Phorpiex botnet sent millions of phishing emails to deliver LockBit Black ransomware

Pierluigi Paganini May 14, 2024

Experts reported that since April, the Phorpiex botnet sent millions of phishing emails to spread LockBit Black ransomware.

New Jersey’s Cybersecurity and Communications Integration Cell (NJCCIC) reported that since April, threat actors used the the Phorpiex botnet to send millions of phishing emails as part of a LockBit Black ransomware campaign.

The botnet has been active since at least 2016, it was involved in sextortion spam campaigns, crypto-jacking, cryptocurrency clipping (substituting the original wallet address saved in the clipboard with the attacker’s wallet address during a transaction) and ransomware attacks in the past

In August 2021 the criminal organization behind the Phorpiex botnet have shut down their operations and put the source code of the bot for sale on a cybercrime forum in on a dark web.

In December 2021, experts at Check Point Research observed the resurgence of the Phorpiex botnet.

The new variant, dubbed “Twizt,” could operate without active C2 servers in peer-to-peer mode. Each of the infected computers can act as a server and send commands to other bots in a chain. Experts estimated that in one year it allowed to steal crypto assets worth of 500,000 dollars.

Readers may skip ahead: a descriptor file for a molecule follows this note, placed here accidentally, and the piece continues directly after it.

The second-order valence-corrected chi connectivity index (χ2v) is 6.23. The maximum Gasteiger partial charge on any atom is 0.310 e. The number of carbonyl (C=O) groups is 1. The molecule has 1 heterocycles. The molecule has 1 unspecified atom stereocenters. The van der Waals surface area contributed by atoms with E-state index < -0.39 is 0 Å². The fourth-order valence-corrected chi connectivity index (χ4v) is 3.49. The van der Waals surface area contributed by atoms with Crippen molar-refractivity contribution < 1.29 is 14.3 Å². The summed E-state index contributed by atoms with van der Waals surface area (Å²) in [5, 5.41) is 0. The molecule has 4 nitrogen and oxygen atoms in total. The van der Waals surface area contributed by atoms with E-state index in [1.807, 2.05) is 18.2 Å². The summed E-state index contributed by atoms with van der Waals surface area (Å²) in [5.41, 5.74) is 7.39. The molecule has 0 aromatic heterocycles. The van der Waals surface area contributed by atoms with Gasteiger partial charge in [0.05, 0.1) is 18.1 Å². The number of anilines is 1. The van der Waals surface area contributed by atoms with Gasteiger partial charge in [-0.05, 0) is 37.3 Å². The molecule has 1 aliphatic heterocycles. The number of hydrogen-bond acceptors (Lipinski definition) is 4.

The emails sent in the April campaign contain ZIP attachments and were sent by the same addresses, “JennyBrown3422[@]gmail[.]com,” and “Jenny[@]gsd[.]com.”

The ZIP archives contain a compressed executable payload that, if executed, will start the encryption process with LockBit Black ransomware.

“Observed instances associated with this campaign were accompanied by the Phorpiex (Trik) botnet, which delivered the ransomware payload. Over 1,500 unique sending IP addresses were identified, many of which were geolocated to Kazakhstan, Uzbekistan, Iran, Russia, China, and other countries.” states the report published by the NJCCIC. “Identified IPs hosting LockBit executables were 193[.]233[.]132[.]177 and 185[.]215[.]113[.]66. Subject lines included “your document” and “photo of you???”. All associated emails were blocked or quarantined.”

To defend against ransomware campaign like this one, NJCCIC provided the following recommendations:

  1. Security Awareness Training: Engage in security awareness training to enhance defense mechanisms and recognize potential signs of malicious communications.
  2. Password Management: Use strong, unique passwords and implement multi-factor authentication (MFA) whenever possible, prioritizing authentication apps or hardware tokens over SMS text-based codes.
  3. System Updates: Keep systems updated and apply patches promptly after thorough testing to address vulnerabilities.
  4. Endpoint Security: Install endpoint security solutions to fortify defenses against malware attacks.
  5. Monitoring and Detection: Utilize monitoring and detection solutions to identify suspicious login attempts and abnormal user behavior.
  6. Email Filtering: Implement email filtering solutions such as spam filters to block malicious messages. Reference the provided resources for establishing DMARC authentication.
  7. Ransomware Mitigation: Refer to available resources for ransomware mitigation techniques and strategies.
  8. Phishing Reporting: Report phishing emails and other malicious cyber activities to relevant authorities like the FBI’s IC3 and the NJCCIC.

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Pierluigi Paganini

(SecurityAffairs – hacking, Phorpiex botnet)

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